By Tim Brooks

Tim Brooks experiences the association, operation, and nature of the British propaganda attempt in France through the moment global conflict, targeting "white" propaganda (BBC proclaims, leaflets dropped via the RAF) and "black" propaganda (secret broadcasting stations, "German" files allotted clandestinely, and rumors). Brooks in brief covers the British propaganda attempt from the outbreak of conflict to the autumn of France then assesses the effectiveness of the crusade. (XXX, three: Sept. 2008)

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Extra resources for British Propaganda to France, 1940-1944 (International Communications)

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When the BBC or British aircraft based in Great Britain provided their only outlets, this was relatively easy to accomplish; once the Free French had an independent capability for propaganda, it became more difficult. The Americans: OWI and OSS Not all the potential competitors really threatened the efficacy of British propaganda, however. The Americans, like the British, also turned to propaganda, although the gestation period of their organisations was considerably shorter. As in Britain, propaganda acquired a tarnished image in the USA after 1918 but, in contrast to the reluctant British reacceptance of propaganda in the 1930s, machinery 33 the Americans remained distrustful.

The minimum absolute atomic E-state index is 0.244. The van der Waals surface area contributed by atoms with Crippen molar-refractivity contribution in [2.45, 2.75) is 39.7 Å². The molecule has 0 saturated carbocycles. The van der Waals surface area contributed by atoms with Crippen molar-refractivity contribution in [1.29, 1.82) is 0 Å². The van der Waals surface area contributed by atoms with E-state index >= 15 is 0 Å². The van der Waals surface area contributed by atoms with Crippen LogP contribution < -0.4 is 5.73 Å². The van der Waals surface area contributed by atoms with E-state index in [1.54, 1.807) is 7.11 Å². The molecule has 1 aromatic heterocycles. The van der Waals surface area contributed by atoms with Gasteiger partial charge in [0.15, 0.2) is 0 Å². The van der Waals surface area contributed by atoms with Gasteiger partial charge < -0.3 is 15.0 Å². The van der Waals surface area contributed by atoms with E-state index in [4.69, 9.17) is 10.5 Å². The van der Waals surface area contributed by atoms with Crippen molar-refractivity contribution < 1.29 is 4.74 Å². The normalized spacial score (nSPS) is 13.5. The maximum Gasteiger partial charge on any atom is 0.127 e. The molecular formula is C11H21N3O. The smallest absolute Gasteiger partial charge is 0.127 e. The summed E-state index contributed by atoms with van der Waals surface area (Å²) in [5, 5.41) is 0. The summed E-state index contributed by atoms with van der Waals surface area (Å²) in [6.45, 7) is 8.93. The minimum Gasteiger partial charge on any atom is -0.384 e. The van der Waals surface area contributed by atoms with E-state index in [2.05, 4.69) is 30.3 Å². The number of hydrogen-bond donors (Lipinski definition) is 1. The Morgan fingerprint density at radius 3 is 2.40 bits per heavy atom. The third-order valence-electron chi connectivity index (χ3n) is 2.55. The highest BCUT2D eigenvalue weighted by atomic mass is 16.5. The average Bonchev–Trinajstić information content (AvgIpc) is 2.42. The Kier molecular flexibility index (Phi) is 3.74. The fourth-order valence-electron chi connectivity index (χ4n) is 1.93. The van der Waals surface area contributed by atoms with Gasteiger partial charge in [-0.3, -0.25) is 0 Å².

47 Separation for Security: Black Propaganda The Browett Inquiry recommended that PWE’s white and black operations should be based in different places, to help maintain the secrecy black propaganda needed for success. Before 1940, Department EH had left both black propaganda and subversion to Section D. After EH and D merged to form SO1, black propaganda use began increasing. By late 1941 it had become important enough to provoke Browett’s recommendation. 48 According to Howe, ‘the average member of PWE was totally unaware that the Department was engaged in highly secret black propaganda activities’.

Given the number of different countries being addressed and the different methods used, it was quite possible for contradictions to arise within the propaganda department itself. 38 By August 1941 more than 500 propagandists and support staff were employed and the personnel continued growing for much of the war. Many leading members of PWE, 22 british propaganda to france, 1940--1944 including Bruce Lockhart, were absent through ill health brought on by overwork and three people died while employed by the department or shortly after leaving it.

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